On our first camping trip as a couple we misunderstood boaters and campers running for cover as sign that everyone was rushing to have dinner, not as a “Run there is a tornado coming” warning! The first trip with a toddler was a meticulous organization of meals, cooking, hiking, and camping gear. Well, almost. Tent poles are handy if you want to sleep in a tent. When we first camped on the beach with extended family it was a coordination success minus the blanket of ticks on every surface.

But these bumps on the road while being annoying at the moment are not what makes camping joyful. It is sharing the simple pleasures nature offers and overcoming these little challenges together that make it memorable.  Camping is the ultimate in creative family problem solving and a true family memory generator.

So, do not fear! Prepare, laugh, stay calm, and camp on!

camping with kids in baltimore

the gear

Keeping it simple seems like an oxymoron when you have children of multiple ages heading to the woods but it really can be. Think minimally. Take a break from electronics and toys. I have seen toddlers and technology attached teenagers entertain themselves for hours with sticks, short discovery hikes, and building the fire pit. Definitely bring outdoor related entertainment like bikes, trikes, balls and jump ropes. But keep even those minimal because there is plenty of essential camping gear needed.

Tent choices can almost be like buying a car. There is one for every style, need, and terrain. Unless you are committing to a summer long camping trip getting a basic model makes choosing easy. You want a tent that is waterproof (most are now), has a full coverage rain tarp included, and plenty of screened windows with zipper blinds for ventilation. Sizes range from a tent for one to a tent for six or more. We have a six-person tent to accommodate our dogs and family.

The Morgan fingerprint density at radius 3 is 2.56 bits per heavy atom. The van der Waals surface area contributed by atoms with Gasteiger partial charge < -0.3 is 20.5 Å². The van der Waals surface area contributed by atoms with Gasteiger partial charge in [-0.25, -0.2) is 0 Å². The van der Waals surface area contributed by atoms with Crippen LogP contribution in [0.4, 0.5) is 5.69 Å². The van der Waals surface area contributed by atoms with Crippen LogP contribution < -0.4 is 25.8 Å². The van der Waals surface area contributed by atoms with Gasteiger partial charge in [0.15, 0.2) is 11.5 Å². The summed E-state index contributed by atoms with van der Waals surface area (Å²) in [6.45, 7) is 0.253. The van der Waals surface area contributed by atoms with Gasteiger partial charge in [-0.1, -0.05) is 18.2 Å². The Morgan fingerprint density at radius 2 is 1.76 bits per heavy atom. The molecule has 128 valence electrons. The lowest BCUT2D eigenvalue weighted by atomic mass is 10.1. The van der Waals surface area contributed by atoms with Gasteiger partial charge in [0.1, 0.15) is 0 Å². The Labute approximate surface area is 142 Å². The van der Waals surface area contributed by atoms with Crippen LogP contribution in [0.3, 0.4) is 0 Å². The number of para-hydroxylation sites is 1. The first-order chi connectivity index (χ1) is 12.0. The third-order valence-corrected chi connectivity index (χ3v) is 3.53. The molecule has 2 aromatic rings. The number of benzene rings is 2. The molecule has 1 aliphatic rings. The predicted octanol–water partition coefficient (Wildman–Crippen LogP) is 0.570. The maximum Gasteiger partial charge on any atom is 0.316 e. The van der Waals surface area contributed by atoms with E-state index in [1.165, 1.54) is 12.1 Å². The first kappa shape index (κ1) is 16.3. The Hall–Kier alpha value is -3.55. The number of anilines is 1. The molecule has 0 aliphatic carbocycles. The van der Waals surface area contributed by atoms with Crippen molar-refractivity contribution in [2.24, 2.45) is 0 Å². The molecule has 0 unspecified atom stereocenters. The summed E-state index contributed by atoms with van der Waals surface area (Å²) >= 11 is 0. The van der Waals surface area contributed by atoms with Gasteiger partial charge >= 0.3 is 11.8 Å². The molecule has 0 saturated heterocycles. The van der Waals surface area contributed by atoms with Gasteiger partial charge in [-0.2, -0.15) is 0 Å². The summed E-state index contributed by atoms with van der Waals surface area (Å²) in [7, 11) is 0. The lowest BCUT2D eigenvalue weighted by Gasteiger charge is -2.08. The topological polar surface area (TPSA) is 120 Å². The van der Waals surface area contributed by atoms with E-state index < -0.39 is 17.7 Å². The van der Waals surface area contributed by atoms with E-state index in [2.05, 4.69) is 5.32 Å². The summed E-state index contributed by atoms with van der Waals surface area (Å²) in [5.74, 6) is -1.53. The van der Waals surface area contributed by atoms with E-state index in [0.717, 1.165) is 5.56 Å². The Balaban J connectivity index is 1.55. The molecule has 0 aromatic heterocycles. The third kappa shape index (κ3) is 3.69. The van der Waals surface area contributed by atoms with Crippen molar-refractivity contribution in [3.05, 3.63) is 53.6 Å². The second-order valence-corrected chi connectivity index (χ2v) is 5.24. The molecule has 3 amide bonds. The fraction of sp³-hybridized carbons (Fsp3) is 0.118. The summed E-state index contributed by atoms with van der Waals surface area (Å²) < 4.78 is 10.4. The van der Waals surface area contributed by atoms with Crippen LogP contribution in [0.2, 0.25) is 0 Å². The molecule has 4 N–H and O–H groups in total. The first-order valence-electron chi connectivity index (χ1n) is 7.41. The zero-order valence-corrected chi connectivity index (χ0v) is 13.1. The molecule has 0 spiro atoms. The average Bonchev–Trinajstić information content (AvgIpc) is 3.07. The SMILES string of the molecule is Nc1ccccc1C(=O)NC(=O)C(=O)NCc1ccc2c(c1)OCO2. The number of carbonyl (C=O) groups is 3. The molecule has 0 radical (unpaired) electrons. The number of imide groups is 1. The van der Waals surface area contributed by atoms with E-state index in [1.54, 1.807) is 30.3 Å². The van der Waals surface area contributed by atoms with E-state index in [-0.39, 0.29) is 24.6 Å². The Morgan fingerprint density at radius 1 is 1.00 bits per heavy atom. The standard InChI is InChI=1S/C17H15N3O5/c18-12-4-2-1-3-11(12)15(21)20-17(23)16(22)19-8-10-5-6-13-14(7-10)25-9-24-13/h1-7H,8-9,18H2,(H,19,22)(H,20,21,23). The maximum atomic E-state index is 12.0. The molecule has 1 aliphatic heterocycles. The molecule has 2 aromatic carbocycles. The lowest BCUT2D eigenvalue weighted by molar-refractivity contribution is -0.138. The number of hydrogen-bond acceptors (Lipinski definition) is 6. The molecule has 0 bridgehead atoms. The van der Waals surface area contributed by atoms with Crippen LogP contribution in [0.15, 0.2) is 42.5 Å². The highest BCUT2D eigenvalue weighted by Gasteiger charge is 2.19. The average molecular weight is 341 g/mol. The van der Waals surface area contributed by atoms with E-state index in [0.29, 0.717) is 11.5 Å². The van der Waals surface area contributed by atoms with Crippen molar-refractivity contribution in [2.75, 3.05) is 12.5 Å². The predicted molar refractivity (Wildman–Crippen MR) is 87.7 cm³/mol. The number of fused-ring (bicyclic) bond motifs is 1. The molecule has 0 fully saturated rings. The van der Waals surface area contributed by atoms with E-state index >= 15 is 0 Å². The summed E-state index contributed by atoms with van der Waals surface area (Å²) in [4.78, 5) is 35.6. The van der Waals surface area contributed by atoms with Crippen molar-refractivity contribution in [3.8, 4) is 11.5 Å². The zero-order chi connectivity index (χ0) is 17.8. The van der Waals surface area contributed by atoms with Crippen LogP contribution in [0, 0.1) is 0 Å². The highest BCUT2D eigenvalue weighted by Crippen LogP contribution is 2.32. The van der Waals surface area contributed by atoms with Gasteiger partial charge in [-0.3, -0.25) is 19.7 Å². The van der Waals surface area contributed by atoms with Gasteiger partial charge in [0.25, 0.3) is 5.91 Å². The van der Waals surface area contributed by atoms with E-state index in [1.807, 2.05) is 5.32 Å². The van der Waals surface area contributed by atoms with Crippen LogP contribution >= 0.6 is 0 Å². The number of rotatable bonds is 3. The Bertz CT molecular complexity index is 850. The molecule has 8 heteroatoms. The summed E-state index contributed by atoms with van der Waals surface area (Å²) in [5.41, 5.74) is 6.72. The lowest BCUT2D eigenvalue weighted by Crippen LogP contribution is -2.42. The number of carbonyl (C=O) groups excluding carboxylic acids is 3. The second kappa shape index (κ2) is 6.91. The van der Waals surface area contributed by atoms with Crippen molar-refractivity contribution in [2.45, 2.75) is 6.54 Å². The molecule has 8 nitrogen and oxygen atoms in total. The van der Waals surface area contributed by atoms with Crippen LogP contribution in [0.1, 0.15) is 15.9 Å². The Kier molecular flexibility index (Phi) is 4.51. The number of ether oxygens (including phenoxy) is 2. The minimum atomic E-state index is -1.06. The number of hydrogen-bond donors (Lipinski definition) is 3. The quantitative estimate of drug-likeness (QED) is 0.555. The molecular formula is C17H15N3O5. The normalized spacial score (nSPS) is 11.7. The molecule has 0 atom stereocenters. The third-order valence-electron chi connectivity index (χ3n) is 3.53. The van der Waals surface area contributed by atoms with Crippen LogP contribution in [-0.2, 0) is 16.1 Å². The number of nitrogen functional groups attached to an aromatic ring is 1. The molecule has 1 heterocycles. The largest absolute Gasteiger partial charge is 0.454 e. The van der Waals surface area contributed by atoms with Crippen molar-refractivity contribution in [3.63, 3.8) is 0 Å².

Sleeping bags also come in a variety of ranges and prices. Check the temperature range. You want it to suit the range of temperatures that your family will be camping in. We have flannel lined LL Bean sleeping bags with a degree range to below freezing. This keeps us cozy for all season camping.

Try to stay away from chemically laced fire logs that coat your food with toxins. Also be clear about firewood policies for each park. Most require you to buy at the site to prevent foreign species from entering the forest. There are safe starter logs if you need the help but a quick Boy Scout video on building a fire is handy. We also have a Coleman camping stove for unexpected rainy days and when we want to hit the trails early.

what to eat

Personal preference rules here as well. You can micromanage meals by cutting up everything into different containers for each meal; have the same menu each day for simplicity; or buy premade freeze dried gourmet meals. What is important is to create a menu to eliminate waste and keep cooking manageable. We have tried all three and they have all worked well. It all depends on how much time you want to spend cooking and cleaning because nature’s wild friends like to visit sometimes as well.

kid essentials